Tuesday, February 2, 2016

Extreme Makeover

The writer sitting to compose faces a barrage of binary options, the one most commonly heard being "Show, don't tell."  This means in effect to demonstrate through action or response or a combination of the two.  Instead of "Mary was impatient," we see Mary, first looking at her watch, then tapping her fingernails on some surface where we can hear her.

In some cases, particularly where well-meaning teachers are polled for their views on the matter, the writer is admonished to "Write about things you know" which implies the writer ought only to write about things of direct experience, which means, among other things, that Barbara Tuchman ought not to have written A Distant Mirror, because that noble effort was about the fourteenth century.  

Had Tuchman observed this warning, she'd only have written about the twentieth century, not its thematic relationship to the fourteenth century.  For your own part, you'd never dare consider a project with the provisional subtitle Notable Eccentrics of the Nineteenth Century, which, because you were indeed born in the twentieth century, you lack the qualifications to embark.

Writing only about things we know is an injunction fraught with trouble up ahead, not the least of which would be the impossibility of getting back in time for a look at history based on the discovery of newly discovered information.  Bookstores and libraries would be forced to vacate their shelves filled with fantasy fiction, which by definition deals with other worlds, realities of imagination rather than of the immediate presence.  

How very dull life would be if these two injunctions were observed as literal truth. The same injunction would apply to speculative fiction, which you are eager to reckon includes science fiction.  You could write about individuals who speculate, using any of several intended meanings for that verb.  Large numbers of individuals speculate on the outcome of sporting events and the most speculative sport of all, racing, in which on a given day, a particular horse may find the going a bit easier than his or her track mates.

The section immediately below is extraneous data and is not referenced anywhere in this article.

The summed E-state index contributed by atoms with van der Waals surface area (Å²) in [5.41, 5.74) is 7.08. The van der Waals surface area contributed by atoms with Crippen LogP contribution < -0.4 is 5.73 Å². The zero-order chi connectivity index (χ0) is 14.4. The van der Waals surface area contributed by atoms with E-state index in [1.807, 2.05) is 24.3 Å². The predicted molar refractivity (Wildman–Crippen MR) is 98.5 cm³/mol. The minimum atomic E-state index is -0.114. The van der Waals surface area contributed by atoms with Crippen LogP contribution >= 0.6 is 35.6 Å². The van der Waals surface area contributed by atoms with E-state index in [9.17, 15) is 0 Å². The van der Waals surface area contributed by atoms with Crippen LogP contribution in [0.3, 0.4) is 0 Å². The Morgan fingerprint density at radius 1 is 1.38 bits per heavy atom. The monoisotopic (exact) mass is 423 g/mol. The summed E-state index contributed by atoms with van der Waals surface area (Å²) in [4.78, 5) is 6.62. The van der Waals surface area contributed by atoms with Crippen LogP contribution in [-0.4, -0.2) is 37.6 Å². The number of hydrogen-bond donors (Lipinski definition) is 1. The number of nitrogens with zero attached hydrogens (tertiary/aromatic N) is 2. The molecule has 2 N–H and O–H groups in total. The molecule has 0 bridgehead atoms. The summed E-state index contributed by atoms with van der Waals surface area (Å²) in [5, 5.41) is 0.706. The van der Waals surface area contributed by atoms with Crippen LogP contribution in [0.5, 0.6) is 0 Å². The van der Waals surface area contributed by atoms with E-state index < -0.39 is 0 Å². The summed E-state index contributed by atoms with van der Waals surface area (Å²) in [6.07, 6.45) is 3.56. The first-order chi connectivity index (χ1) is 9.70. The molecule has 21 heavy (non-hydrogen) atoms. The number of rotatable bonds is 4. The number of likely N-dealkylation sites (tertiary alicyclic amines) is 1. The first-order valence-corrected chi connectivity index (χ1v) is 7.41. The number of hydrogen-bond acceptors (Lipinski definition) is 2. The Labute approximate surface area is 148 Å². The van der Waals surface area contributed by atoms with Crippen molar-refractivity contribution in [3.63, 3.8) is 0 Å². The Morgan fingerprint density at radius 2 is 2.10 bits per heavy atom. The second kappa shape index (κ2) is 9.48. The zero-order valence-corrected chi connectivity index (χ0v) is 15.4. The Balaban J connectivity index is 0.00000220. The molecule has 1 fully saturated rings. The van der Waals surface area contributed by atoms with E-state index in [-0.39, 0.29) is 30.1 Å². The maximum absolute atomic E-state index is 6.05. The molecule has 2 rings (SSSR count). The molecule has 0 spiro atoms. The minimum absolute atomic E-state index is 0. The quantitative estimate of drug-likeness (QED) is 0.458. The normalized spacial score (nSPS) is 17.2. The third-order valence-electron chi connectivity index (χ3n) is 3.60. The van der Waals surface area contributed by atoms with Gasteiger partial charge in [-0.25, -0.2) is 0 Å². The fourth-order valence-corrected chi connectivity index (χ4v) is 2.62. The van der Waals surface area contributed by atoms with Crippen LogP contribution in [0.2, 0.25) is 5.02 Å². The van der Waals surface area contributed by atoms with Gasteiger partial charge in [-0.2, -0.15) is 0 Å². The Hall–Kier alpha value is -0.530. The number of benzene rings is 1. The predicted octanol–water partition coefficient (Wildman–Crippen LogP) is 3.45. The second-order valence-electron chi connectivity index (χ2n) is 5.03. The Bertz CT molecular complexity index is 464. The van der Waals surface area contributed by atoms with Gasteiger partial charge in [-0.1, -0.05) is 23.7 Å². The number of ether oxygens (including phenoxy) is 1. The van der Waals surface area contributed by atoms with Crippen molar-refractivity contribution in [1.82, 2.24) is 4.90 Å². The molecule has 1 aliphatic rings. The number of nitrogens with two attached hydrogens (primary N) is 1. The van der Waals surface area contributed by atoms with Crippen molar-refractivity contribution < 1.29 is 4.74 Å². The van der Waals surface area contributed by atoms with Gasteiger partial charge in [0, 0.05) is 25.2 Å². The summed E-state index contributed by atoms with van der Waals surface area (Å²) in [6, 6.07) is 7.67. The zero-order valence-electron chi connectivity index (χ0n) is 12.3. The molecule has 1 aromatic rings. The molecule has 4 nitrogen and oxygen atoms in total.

You toss off the show-don't tell injunction with a casual toss of the wrist. Why would a story teller want to tell events when, by dramatizing them, she could take us as readers directly into the essential nature of their being, creating a sense of reality more memorable and detailed than the journalistic account of an actual event? 

Just as young persons take on adult traits and qualities through observation, experience, inner contemplation, and peer group or parental pressure, characters take on the layered finish of actual persons through their experiences with adversity, success, self-doubt, and the sandpaper effect of being in contact with family, friends, authority figures.

The second binary, write what you know, or write from your experience, brings more opportunity for discussion to the table.  Most writers write from experience whether consciously or through the chemistry of the creative process.  Many writers, yourself included, set forth with deliberation to experience what they do not know, then to learn from it. Writers join civilians in the awareness that there are no free lunches, the future is a mystery, mysteries are tantalizing puzzles which encourage us to solve them.

Writers also join civilians in some form of knowledge that those persons who do not see life as a challenge, a puzzle, and/or an opportunity are doomed to an existence dependent on artificial stimuli. In consequence, most writers want readers whose minds are alert, honed by the constant solving of one form of puzzle or another. Such readers are not going to be satisfied with the artificial aspects of solution or resolution, any more than musicians would be satisfied with safe, simplistic harmony.

Of the many binary options we are presented as persons, one of the most significant is the option to be ordinary and thus subject to ordinary solutions to our ordinary problems, or extreme persons, subject to extreme challenges to our perceptions and thus at risk of becoming paranoid, unsettled, or hyper-curious in our world view.

Your experience with ordinary convinces you that the times of your greatest ennui and internal fogginess were not worth the accommodation. Ordinary may have a hold on you, but like the resourceful puppy, you seem always to know how to wriggle free, where you can pursue the greater goal of being extreme.

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